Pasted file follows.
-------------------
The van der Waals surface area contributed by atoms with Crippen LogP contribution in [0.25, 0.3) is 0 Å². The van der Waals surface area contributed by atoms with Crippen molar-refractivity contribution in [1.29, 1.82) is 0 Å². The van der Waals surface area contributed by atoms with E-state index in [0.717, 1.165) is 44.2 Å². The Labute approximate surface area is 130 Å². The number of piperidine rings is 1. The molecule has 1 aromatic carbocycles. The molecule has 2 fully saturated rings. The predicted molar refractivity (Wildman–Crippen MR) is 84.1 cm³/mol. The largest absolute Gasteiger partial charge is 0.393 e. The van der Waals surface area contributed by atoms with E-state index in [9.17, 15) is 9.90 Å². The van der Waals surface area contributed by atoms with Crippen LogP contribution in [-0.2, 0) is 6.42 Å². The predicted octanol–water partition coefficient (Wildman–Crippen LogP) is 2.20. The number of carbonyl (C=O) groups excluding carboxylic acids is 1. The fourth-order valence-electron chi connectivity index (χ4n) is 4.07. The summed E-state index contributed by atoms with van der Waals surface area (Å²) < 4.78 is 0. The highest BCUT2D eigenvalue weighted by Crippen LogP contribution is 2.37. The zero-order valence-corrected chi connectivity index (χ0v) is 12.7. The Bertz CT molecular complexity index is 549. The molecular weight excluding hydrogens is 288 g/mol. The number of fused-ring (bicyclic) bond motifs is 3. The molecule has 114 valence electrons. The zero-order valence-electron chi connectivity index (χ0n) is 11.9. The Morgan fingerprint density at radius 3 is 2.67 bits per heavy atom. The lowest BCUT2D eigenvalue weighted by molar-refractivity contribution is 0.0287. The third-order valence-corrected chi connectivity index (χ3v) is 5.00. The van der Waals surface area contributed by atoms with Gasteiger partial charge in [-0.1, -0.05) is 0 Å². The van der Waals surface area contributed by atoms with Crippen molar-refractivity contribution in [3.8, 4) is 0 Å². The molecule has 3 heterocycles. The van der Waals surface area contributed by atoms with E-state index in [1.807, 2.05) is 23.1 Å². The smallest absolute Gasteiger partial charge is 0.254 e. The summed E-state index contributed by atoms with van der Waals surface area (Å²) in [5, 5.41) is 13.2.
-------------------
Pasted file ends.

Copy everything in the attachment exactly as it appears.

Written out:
The van der Waals surface area contributed by atoms with Crippen LogP contribution in [0.25, 0.3) is 0 Å². The van der Waals surface area contributed by atoms with Crippen molar-refractivity contribution in [1.29, 1.82) is 0 Å². The van der Waals surface area contributed by atoms with E-state index in [0.717, 1.165) is 44.2 Å². The Labute approximate surface area is 130 Å². The number of piperidine rings is 1. The molecule has 1 aromatic carbocycles. The molecule has 2 fully saturated rings. The predicted molar refractivity (Wildman–Crippen MR) is 84.1 cm³/mol. The largest absolute Gasteiger partial charge is 0.393 e. The van der Waals surface area contributed by atoms with E-state index in [9.17, 15) is 9.90 Å². The van der Waals surface area contributed by atoms with Crippen LogP contribution in [-0.2, 0) is 6.42 Å². The predicted octanol–water partition coefficient (Wildman–Crippen LogP) is 2.20. The number of carbonyl (C=O) groups excluding carboxylic acids is 1. The fourth-order valence-electron chi connectivity index (χ4n) is 4.07. The summed E-state index contributed by atoms with van der Waals surface area (Å²) < 4.78 is 0. The highest BCUT2D eigenvalue weighted by Crippen LogP contribution is 2.37. The zero-order valence-corrected chi connectivity index (χ0v) is 12.7. The Bertz CT molecular complexity index is 549. The molecular weight excluding hydrogens is 288 g/mol. The number of fused-ring (bicyclic) bond motifs is 3. The molecule has 114 valence electrons. The zero-order valence-electron chi connectivity index (χ0n) is 11.9. The Morgan fingerprint density at radius 3 is 2.67 bits per heavy atom. The lowest BCUT2D eigenvalue weighted by molar-refractivity contribution is 0.0287. The third-order valence-corrected chi connectivity index (χ3v) is 5.00. The van der Waals surface area contributed by atoms with Gasteiger partial charge in [-0.1, -0.05) is 0 Å². The van der Waals surface area contributed by atoms with Crippen molar-refractivity contribution in [3.8, 4) is 0 Å². The molecule has 3 heterocycles. The van der Waals surface area contributed by atoms with E-state index in [1.807, 2.05) is 23.1 Å². The smallest absolute Gasteiger partial charge is 0.254 e. The summed E-state index contributed by atoms with van der Waals surface area (Å²) in [5, 5.41) is 13.2.